Question 7: There are various accounts of how the Syrian crisis began. Some say it was children graffiting anti-government slogans and they were dealt with brutally by the government. I understand you don’t accept that narrative. How, in your view, did the crisis begin?

President Assad: It’s a mixture of many things. Some people demonstrated because they needed reform. We cannot deny this, we cannot say “no everybody was a terrorist” or “everyone was a mercenary.” But the majority of those demonstrators – I’m not talking about the genuine demonstrators – were paid by Qatar in order to demonstrate, then later they were paid by Qatar in order to revolt with armaments, and that’s how it started, actually. The story of children being attacked, this is an illusive story. It didn’t happen. Of course, you always have, let’s say, mistakes happening in the practice on the ground, like what happened in the United States recently, during the last year, but this is not a reason for people to hold machineguns and kill policemen and soldiers and so on.

Question 8: You do say that some of these people legitimately needed reform. Was that as a result of any heavy-handedness from your government at all?

President Assad: No, we had reform in Syria. It started mainly after 2000, in the year 2000. Some people think it was slow, some people think it was too fast, this is subjective, not objective, but we were moving in that regard. But the proof that it wasn’t about the reform, because we made all the requested reforms after the crisis started five years ago, and nothing has changed. So, it wasn’t about reform. We changed the constitution, we changed the laws that the opposition asked for, we changed many things, but nothing happened. So, it wasn’t about the reform; it was about money coming from Qatar, and most of the people that genuinely asked for reform at the beginning of the crisis, they don’t demonstrate now, they don’t go against the government, they cooperate with the government. They don’t believe, let’s say, in the political line of this government, and this is their right and that’s natural, but they don’t work against the government or against the state institutions. So, they distinguish themselves from the people who supported the terrorists.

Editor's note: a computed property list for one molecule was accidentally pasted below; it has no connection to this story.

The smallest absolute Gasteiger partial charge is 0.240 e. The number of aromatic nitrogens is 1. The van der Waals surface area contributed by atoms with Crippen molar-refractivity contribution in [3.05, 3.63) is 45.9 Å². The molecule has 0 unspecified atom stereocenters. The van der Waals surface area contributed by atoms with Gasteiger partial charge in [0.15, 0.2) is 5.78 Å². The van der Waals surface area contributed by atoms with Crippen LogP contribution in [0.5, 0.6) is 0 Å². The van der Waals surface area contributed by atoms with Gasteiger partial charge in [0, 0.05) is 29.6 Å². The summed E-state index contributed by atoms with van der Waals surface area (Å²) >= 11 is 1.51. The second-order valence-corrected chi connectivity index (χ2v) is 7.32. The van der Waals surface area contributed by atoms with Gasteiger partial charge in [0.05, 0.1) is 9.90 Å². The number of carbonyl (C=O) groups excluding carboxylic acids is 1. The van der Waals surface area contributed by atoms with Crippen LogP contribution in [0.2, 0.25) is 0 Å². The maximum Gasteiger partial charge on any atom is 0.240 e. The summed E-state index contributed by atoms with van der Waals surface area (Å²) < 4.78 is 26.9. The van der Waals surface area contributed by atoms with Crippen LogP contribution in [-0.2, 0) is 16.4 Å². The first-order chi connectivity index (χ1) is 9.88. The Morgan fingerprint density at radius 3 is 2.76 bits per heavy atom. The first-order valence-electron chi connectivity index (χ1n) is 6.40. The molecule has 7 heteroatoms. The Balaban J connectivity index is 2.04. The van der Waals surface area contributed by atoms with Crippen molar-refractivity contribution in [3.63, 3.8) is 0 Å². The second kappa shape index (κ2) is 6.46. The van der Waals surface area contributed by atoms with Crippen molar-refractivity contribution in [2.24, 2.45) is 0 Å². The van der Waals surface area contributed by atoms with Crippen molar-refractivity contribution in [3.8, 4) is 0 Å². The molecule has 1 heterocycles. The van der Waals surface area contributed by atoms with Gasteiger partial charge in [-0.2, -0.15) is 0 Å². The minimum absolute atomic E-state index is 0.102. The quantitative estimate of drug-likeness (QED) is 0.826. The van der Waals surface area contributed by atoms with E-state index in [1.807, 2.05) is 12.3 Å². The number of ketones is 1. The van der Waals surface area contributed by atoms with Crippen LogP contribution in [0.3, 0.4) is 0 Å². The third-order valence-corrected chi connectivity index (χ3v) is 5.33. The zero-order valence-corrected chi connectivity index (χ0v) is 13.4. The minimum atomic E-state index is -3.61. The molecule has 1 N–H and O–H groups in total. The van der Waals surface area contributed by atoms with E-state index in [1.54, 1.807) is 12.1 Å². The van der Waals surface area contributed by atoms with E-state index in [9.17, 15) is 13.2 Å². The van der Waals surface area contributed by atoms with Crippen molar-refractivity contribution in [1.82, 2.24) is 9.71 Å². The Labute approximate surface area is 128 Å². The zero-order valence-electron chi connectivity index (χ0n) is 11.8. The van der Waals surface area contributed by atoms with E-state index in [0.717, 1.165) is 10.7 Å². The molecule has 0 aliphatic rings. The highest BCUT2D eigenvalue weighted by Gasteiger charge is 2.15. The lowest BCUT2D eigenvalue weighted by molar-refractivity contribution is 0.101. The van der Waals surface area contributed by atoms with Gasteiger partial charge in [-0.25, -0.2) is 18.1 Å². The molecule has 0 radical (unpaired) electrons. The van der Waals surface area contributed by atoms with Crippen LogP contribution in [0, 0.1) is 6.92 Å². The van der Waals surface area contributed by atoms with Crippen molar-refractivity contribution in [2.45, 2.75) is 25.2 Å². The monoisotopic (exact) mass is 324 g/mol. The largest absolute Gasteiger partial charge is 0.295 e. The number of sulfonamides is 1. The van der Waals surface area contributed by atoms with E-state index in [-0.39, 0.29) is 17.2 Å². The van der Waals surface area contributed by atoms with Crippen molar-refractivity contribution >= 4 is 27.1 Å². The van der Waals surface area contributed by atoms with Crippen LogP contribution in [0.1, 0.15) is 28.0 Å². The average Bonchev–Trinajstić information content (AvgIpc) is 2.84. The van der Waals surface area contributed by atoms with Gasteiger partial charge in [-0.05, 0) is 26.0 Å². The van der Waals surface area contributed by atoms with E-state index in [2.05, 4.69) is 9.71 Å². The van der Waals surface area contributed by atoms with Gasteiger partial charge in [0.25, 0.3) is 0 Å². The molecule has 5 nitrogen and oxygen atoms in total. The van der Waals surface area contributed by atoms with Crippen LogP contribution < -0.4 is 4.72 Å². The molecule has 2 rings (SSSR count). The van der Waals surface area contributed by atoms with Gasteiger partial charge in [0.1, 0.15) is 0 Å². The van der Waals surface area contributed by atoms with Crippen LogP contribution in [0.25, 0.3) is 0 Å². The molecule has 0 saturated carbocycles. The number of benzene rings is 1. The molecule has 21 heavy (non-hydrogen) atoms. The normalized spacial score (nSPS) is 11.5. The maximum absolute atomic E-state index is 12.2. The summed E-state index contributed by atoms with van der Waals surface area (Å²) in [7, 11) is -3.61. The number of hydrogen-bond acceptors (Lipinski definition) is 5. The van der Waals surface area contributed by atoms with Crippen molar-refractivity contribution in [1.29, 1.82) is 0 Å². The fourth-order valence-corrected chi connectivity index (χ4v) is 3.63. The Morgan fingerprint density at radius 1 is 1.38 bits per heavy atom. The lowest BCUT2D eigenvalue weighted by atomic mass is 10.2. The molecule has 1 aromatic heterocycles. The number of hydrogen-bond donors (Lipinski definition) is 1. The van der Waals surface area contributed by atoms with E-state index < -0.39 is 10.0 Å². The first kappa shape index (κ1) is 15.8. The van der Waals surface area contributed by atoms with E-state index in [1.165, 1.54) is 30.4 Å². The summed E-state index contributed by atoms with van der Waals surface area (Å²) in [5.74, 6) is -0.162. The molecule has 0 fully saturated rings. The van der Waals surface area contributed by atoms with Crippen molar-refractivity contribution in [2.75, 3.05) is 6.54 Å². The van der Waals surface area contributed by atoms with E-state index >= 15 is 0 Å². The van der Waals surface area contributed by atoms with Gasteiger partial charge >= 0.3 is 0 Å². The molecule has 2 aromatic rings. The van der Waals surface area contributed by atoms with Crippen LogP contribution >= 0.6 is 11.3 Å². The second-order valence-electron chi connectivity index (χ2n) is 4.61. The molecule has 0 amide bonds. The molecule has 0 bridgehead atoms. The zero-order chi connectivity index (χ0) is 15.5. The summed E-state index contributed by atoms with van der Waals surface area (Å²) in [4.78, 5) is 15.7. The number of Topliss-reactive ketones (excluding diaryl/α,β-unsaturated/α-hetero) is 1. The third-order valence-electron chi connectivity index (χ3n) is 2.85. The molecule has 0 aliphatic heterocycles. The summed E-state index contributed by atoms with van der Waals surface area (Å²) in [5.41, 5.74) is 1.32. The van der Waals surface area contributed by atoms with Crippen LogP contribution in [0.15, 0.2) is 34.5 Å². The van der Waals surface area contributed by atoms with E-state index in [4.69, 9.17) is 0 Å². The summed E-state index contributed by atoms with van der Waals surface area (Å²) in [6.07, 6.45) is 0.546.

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President Al-Assad to RIA Novosti and Sputnik: Syria is not prepared for federalism

President Bashar Al-Assad said that Syrian-Syrian dialogue in Geneva established the basic principles on which negotiations will be built, and that what was achieved in the first round is the beginning of setting a methodology for successful negotiations, SANA reported.

In an interview given to Russia’s RIA Novosti and Sputnik news agencies, President al-Assad said that political transition means moving from one constitution to another, and that this transitional period should continue under the present constitution, and then move to the next constitution after it is voted on by the Syrian people, adding that talking about a transitional body is illogical and unconstitutional.

His Excellency stressed that the Russian military support, the support of Syria’s friends, and the Syrian military achievements will all lead to accelerating the political solution and not the opposite, asserting that Syria is not prepared for federalism, and that there are no natural factors which might lead to federalism in it, adding “I don’t believe that if it was put to the vote, will be endorsed by the Syrian people.”

The President also said that terrorism in Syria and Iraq is supported by Turkey, Saudi Arabia, and some Western countries like France and Britain, while other countries behave like bystanders and onlookers, affirming that the Western sanctions imposed on Syria are one of the causes of the emigration issue.

Following is the full text of the first part of the interview:

Question 1: A lot is being said about the Syrian refugees. The large majority of refugees in Europe present themselves as Syrians, even Pakistanis do so. According to German figures, 77% of them do not have identification documents. We want to understand how you assess the number of the refugees who were forced to leave the country and why they have fled the country, and the number of those displaced within Syria. We would like to get the figures right concerning this issue.